We have no good evidence that porcine or avian circoviruses can infect humans. In the United States, porcine circovirus sequences can be detected in human feces. These most likely originate from consumption of pork products, most of which also contain porcine circoviruses.
Circovirus sequences have also been found in commonly eaten animals such as cows, goats, sheep, camels, and chickens. Outside of the United States, the circoviruses found in human stools do not appear to be derived by meat consumption and might cause enteric infections.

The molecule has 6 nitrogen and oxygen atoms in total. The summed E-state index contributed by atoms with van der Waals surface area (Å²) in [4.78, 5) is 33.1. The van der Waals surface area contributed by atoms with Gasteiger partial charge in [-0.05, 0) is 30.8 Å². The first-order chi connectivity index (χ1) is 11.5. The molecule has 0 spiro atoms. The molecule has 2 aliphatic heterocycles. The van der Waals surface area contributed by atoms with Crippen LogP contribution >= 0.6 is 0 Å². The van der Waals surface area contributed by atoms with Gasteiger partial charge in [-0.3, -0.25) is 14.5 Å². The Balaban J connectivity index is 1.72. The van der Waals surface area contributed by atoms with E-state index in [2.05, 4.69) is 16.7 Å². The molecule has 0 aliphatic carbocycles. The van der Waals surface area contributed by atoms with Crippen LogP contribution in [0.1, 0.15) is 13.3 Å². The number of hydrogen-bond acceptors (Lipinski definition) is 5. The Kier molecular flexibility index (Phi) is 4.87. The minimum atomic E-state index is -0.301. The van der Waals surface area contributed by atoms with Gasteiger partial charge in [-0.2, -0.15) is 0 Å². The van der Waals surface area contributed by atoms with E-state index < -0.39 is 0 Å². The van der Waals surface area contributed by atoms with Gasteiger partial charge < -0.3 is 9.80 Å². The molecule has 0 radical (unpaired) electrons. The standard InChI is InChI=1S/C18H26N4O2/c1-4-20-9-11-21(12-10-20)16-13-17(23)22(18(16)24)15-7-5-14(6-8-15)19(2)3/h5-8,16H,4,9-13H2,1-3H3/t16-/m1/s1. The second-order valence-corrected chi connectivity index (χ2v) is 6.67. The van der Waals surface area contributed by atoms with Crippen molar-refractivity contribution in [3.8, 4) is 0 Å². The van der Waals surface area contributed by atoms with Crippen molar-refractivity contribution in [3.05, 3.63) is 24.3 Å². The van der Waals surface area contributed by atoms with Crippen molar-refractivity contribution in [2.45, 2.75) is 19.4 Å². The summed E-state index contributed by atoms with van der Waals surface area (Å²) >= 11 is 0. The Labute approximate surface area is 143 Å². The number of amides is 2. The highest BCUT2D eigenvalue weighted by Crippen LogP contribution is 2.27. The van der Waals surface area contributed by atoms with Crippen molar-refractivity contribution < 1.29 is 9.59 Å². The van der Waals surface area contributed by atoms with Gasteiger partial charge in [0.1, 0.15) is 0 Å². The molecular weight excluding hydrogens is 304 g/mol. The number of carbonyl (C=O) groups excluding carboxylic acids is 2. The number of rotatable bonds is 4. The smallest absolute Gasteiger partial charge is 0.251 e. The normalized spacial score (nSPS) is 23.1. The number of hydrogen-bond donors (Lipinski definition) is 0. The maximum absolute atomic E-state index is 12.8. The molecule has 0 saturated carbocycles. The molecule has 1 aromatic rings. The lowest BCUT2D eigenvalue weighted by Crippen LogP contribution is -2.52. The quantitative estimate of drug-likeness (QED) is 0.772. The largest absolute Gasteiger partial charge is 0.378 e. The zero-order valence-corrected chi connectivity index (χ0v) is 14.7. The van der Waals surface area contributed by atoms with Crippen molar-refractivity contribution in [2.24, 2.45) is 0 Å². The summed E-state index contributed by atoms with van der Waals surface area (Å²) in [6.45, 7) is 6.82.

Recently both PCV-1 and PCV-2 sequences were detected in Rotarix and RotaTeq, vaccines for the prevention of rotavirus disease in infants. The source of the contaminant was trypsin, an enzyme purified from porcine pancreas, which is used in the production of cell cultures used for vaccine production. Use of these vaccines was temporarily suspended, but resumed when the Food and Drug Administration concluded that there is no evidence that porcine circoviruses pose a safety risk to humans.
The good news is that porcine circoviruses in Shanghai’s waters are no danger to humans. But it is not a good idea to have rotting pig carcasses in a river that supplies some of Shanghai’s drinking water.Meanwhile, Shanghai Daily reports on March 22 that 175 more carcasses have been retrieved from the Huangpu River, a welcome drop from the numbers of a few days ago.